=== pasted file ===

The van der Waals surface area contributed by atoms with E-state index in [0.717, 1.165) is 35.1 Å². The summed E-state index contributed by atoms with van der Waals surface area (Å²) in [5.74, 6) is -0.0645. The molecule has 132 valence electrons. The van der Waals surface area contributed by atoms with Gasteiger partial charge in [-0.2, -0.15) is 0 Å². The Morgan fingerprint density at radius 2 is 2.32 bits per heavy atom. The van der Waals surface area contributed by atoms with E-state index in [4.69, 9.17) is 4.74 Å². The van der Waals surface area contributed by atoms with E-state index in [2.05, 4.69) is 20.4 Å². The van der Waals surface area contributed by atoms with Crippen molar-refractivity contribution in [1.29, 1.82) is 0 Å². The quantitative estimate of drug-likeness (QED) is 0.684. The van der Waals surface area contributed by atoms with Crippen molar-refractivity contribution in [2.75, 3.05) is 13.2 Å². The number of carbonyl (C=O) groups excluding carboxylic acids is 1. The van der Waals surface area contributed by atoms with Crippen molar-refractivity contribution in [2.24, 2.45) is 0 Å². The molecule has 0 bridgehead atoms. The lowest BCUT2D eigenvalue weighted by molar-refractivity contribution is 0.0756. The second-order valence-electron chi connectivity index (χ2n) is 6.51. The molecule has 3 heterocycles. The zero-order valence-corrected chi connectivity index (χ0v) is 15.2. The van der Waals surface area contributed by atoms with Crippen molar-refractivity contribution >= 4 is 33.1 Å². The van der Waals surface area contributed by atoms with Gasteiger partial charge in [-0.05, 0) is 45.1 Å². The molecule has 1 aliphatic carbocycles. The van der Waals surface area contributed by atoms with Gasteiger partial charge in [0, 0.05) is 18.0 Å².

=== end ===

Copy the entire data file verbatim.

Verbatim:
The van der Waals surface area contributed by atoms with E-state index in [0.717, 1.165) is 35.1 Å². The summed E-state index contributed by atoms with van der Waals surface area (Å²) in [5.74, 6) is -0.0645. The molecule has 132 valence electrons. The van der Waals surface area contributed by atoms with Gasteiger partial charge in [-0.2, -0.15) is 0 Å². The Morgan fingerprint density at radius 2 is 2.32 bits per heavy atom. The van der Waals surface area contributed by atoms with E-state index in [4.69, 9.17) is 4.74 Å². The van der Waals surface area contributed by atoms with E-state index in [2.05, 4.69) is 20.4 Å². The van der Waals surface area contributed by atoms with Crippen molar-refractivity contribution in [1.29, 1.82) is 0 Å². The quantitative estimate of drug-likeness (QED) is 0.684. The van der Waals surface area contributed by atoms with Crippen molar-refractivity contribution in [2.75, 3.05) is 13.2 Å². The number of carbonyl (C=O) groups excluding carboxylic acids is 1. The van der Waals surface area contributed by atoms with Crippen molar-refractivity contribution in [2.24, 2.45) is 0 Å². The molecule has 0 bridgehead atoms. The lowest BCUT2D eigenvalue weighted by molar-refractivity contribution is 0.0756. The second-order valence-electron chi connectivity index (χ2n) is 6.51. The molecule has 3 heterocycles. The zero-order valence-corrected chi connectivity index (χ0v) is 15.2. The van der Waals surface area contributed by atoms with Crippen molar-refractivity contribution >= 4 is 33.1 Å². The van der Waals surface area contributed by atoms with Gasteiger partial charge in [-0.05, 0) is 45.1 Å². The molecule has 1 aliphatic carbocycles. The van der Waals surface area contributed by atoms with Gasteiger partial charge in [0, 0.05) is 18.0 Å².